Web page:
When my kids wanted ‘distressed’ jeans, I cringed but allowed them inside the house. When they tried discussing ripped jeans, I refused to give in. No, I wasn’t paying for buying a garment with chunks of cloth missing. And no, I wasn’t going to allow them to remove the cloth from their own pairs of jeans. In that case of who blinks first, I am happy to report that I won. But this latest fad has me really worried. The other day my son was off to play and I happened to look at his sneakers. They were filthy; that’s all I am giving you, being his mom. I glared at him and asked why he hadn’t bothered to wash them. He looked at me and said, “Had I taped them up, these would’ve been worth $530 (which is a little over Rs 38,000 on the day I am writing this).”
When I glared some more, he cheekily took my phone, and googled Golden Goose sneakers with “crumply, hold-it-all-together tape”. And he really wasn’t being cheeky. A pair of filthy white sneakers were on display in all their dirtiness. What was this? In my world, where children are told they are privileged to have sneakers in the first place and then all the paraphernalia which goes into maintaining them, I am subjected to this? Dirty, crumply and worn-out is fashionable now. That doesn’t take much effort, does it? The company that is selling these sneakers, fashion brand Golden Goose, describes another pair in the line as one with “stained laces, heavily distressed, scuffed and marked sole”. So my son just needs to wear the same white sneakers to school for maybe four Saturdays without washing them and he would be fashionable?
Here I am, ensuring my children are well-fed and well-clothed and there, at the other end of the world, people are slowly working on glamourising being dirty and disheveled. But how does it even work? The rich folk steps out of their huge mansions looking dirty? At this point, I am reminded of Alfred Doolittle in GB Shaw’s ‘Pygmalion’. He had said that it was always the middle class that was a worried lot; the rich were beyond caring as they set the trend and nobody cared about what the poor did. It was only the middle class that cared about values. So I ask, where does this leave the middle class, which is neither here nor there? What’s the point in our working hard at our 8-9 hr jobs when, at the end of the day, our kids will step out like tramps? Mind you, I have all my sympathies with people living under the flyover with just a tarpaulin for the roof. But they aren’t making a fashion statement; they are shabby for want of choice. They are making do with whatever life has thrown their way.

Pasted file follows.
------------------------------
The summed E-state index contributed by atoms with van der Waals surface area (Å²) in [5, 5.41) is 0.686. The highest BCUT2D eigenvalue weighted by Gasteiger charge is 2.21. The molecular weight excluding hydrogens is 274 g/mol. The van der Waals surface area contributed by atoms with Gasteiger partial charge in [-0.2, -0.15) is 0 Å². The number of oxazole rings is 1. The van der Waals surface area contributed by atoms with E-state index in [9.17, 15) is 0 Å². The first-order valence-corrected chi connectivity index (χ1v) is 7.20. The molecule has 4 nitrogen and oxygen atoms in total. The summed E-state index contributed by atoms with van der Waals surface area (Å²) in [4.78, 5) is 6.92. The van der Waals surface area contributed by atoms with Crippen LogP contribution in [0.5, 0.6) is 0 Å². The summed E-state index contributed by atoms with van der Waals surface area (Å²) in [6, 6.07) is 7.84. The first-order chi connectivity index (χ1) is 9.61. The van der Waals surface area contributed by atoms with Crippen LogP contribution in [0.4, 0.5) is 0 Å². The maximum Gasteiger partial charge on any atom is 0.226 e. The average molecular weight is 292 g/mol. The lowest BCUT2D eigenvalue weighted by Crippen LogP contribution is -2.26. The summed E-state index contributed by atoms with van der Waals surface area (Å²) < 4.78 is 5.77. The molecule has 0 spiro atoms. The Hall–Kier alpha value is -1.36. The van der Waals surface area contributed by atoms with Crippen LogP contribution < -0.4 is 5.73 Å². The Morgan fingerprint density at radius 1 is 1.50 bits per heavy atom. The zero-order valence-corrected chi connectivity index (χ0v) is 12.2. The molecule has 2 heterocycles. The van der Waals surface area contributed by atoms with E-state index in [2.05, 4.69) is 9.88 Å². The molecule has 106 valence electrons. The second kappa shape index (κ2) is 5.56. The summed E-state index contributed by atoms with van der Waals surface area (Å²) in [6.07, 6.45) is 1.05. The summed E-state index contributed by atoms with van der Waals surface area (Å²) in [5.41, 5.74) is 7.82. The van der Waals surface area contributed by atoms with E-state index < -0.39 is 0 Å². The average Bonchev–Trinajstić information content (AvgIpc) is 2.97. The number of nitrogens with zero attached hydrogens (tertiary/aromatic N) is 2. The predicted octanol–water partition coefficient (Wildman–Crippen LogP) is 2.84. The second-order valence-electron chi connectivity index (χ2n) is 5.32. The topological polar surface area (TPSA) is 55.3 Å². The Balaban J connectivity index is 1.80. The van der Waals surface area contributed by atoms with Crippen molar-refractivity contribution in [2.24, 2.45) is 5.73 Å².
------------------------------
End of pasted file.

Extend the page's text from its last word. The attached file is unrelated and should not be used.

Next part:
So what could Golden Goose designers be thinking when they came up with this? Probably they sat in their fancy office and completely bereft of ideas they thought of turning poverty into a fashion statement. Or is this, in some perverse way, an attempt to give the haves a taste of the life of the have-nots? So that when a rich kid gets out of his fancy car and spots a vagrant, he smiles at the latter as they’re in the “same shoes”. While the pun here is deliberate, the fad worries me.
What’s worse is that there are other brands which are selling tattered shoes. This, in my opinion, shows a complete lack of empathy. What will we have next? Mansions with no roofs, “distressed” walls, and broken window panes? That would go with tattered clothes and taped-up shoes, complete the look as it were. While that isn’t going to happen, I vaguely remember reading somewhere that foreigners were buying vacations where they got to stay in Mumbai slums. For my own sanity, I just hope Golden Goose has laid an egg with this one.